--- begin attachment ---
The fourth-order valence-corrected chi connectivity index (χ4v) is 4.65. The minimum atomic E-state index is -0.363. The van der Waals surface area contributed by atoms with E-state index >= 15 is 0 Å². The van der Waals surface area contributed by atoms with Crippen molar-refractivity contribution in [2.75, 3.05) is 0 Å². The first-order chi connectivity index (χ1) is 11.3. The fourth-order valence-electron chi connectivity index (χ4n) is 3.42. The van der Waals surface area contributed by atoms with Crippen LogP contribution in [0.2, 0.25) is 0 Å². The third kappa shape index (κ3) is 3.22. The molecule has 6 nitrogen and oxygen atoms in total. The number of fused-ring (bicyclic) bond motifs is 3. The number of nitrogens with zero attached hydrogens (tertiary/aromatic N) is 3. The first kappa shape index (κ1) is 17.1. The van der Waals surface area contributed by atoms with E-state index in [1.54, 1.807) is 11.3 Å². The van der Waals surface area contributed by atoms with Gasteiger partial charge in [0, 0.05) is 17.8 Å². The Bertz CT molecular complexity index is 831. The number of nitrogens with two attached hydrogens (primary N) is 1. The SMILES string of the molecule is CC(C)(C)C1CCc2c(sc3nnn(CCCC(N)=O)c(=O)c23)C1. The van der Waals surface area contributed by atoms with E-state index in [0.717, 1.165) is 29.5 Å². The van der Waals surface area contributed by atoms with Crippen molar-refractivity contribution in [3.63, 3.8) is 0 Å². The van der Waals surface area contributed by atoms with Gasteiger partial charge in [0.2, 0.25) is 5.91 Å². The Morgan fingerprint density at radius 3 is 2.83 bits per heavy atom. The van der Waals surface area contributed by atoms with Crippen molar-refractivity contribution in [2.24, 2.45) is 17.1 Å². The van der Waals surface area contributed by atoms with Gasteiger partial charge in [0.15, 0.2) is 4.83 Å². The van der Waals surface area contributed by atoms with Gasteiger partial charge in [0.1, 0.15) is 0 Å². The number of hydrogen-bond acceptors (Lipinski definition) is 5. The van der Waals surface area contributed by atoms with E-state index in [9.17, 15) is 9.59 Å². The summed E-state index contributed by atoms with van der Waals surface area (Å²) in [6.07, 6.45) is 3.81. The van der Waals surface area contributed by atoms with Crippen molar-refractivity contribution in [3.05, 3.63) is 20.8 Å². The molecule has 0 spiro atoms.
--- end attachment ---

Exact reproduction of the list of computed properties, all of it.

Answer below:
The fourth-order valence-corrected chi connectivity index (χ4v) is 4.65. The minimum atomic E-state index is -0.363. The van der Waals surface area contributed by atoms with E-state index >= 15 is 0 Å². The van der Waals surface area contributed by atoms with Crippen molar-refractivity contribution in [2.75, 3.05) is 0 Å². The first-order chi connectivity index (χ1) is 11.3. The fourth-order valence-electron chi connectivity index (χ4n) is 3.42. The van der Waals surface area contributed by atoms with Crippen LogP contribution in [0.2, 0.25) is 0 Å². The third kappa shape index (κ3) is 3.22. The molecule has 6 nitrogen and oxygen atoms in total. The number of fused-ring (bicyclic) bond motifs is 3. The number of nitrogens with zero attached hydrogens (tertiary/aromatic N) is 3. The first kappa shape index (κ1) is 17.1. The van der Waals surface area contributed by atoms with E-state index in [1.54, 1.807) is 11.3 Å². The van der Waals surface area contributed by atoms with Gasteiger partial charge in [0, 0.05) is 17.8 Å². The Bertz CT molecular complexity index is 831. The number of nitrogens with two attached hydrogens (primary N) is 1. The SMILES string of the molecule is CC(C)(C)C1CCc2c(sc3nnn(CCCC(N)=O)c(=O)c23)C1. The van der Waals surface area contributed by atoms with E-state index in [0.717, 1.165) is 29.5 Å². The van der Waals surface area contributed by atoms with Crippen molar-refractivity contribution in [3.63, 3.8) is 0 Å². The van der Waals surface area contributed by atoms with Gasteiger partial charge in [0.2, 0.25) is 5.91 Å². The Morgan fingerprint density at radius 3 is 2.83 bits per heavy atom. The van der Waals surface area contributed by atoms with Crippen molar-refractivity contribution in [2.24, 2.45) is 17.1 Å². The van der Waals surface area contributed by atoms with Gasteiger partial charge in [0.15, 0.2) is 4.83 Å². The van der Waals surface area contributed by atoms with Gasteiger partial charge in [0.1, 0.15) is 0 Å². The number of hydrogen-bond acceptors (Lipinski definition) is 5. The van der Waals surface area contributed by atoms with E-state index in [9.17, 15) is 9.59 Å². The summed E-state index contributed by atoms with van der Waals surface area (Å²) in [6.07, 6.45) is 3.81. The van der Waals surface area contributed by atoms with Crippen molar-refractivity contribution in [3.05, 3.63) is 20.8 Å². The molecule has 0 spiro atoms.